Secondly, referring to KSR US supreme court judgment, CAFC stated that the claim considered to be "obvious to try" was not necessarily and automatically deemed to be obvious based on the article 103, and that unobviousness can be claimed based on In re O’Farrell if:
(1) trial-and-error approach was carried out, e.g. by changing all parameters or attempting a number of choices, until a successful result was obtained, where the prior arts had not suggested or indicated which parameter is important, or which choice is likely to be successful among many choices;
(2) experiments were carried out for exploring a new technology or a general approach that seemed to be a promising field of experimentation, where the prior art only gave only general guidance as to the particular form of the claimed invention or how to achieve it.
In particular, it is considered that the second point in re Kubin is a useful suggestion for claiming unobviousness and can be applied not only to the biological invention but to all technical fields.
3. Judicial Precedent in Japan based on Similar Judgment
Japan also has a judicial precedent in which the similar judgment as in re Kubin was made. Let me explain the outline of such case.
The subject invention relates to immunoreactive polypeptide composition including epitope which exists in the variable domain of envelop polypeptide of HCV (hepatitis C virus), and is applicable to vaccine etc. The court pointed out that the cited reference 1 suggested the possibility of the presence of immunoreactive polypeptide in the hypervariable domain of HCV, and the cited reference 3 suggested epitope and a section inducing neutralizing immune response are present in the variable domains of different viruses. Given these facts, the court upholded the trial decision wherein the inventive step is denied, stating that "in conjunction with the suggestion of the cited reference 1 and the description of the cited reference 3, a person skilled in the art expects the presence of immunoreactive section including epitope in the hypervariable domain of HCV envelope polypeptide as in HIV-1 and is strongly motivated to confirm it. Even if immunoreactiveness within the hypervariable domain of HCV envelope polypeptide is confirmed as a result thereof, this merely means the result as expected by the person skilled in the art is obtained…"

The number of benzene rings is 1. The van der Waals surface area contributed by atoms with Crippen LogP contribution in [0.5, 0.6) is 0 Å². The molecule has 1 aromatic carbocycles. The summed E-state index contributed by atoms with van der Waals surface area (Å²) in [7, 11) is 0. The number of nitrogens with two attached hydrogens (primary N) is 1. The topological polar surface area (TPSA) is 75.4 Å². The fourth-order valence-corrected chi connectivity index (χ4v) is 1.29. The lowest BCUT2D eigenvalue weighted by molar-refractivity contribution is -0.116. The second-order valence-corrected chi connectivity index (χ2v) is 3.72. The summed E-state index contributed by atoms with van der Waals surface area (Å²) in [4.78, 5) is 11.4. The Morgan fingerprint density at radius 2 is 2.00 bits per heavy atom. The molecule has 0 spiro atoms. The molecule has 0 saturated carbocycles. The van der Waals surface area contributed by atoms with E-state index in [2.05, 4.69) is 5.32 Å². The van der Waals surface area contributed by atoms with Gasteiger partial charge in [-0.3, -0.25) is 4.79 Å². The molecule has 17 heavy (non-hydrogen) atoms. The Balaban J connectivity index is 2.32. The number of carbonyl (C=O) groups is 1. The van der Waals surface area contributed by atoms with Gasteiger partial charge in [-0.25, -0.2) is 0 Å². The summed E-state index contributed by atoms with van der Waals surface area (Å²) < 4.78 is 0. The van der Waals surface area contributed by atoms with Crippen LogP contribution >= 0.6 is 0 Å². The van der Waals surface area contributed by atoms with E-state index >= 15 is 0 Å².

The above judicial precedent is introduced as "the claimed invention related to a certain protein with a newly found function lacks an inventive step, as the protein function must be foreseen, and there could have been strong motivation to confirm the existence of the protein function before the filing date (priority date)" in Major Judicial Precedents of Biological Invention by Appeals Department, JPO. The examination standard of in re Kubin adopts the similar approach. Both in US and in Japan, the inventive step (or unobviousness) is denied if the person skilled in the art has a strong motivation and it is obvious for him/her to attempt the invention with reasonable expectation of success, and significance of the effect is not recognized.
 In re Kubin, 561 F.3d 1351 (Fed. Cir. 2009)
 In re Deuel, 51 F.3d 1552, 1558-59, 34 USPQ2d 1210, 1215 (Fed. Cir. 1995)
 KSR v. Teleflex, 550 U.S. 398 (2007)
 In re O’Farrell, 853 F.2d 894, 903 (Fed. Cir. 1988)
 Heisei 17 (Gyo-ke) 10073 (Judicinal Date: May 17, 2005)
 Case 7 "Immunoreactive Polypeptide Composition of Hepatitis C virus" Major Judicial Precedents of Biological Invention, Japan Patent Office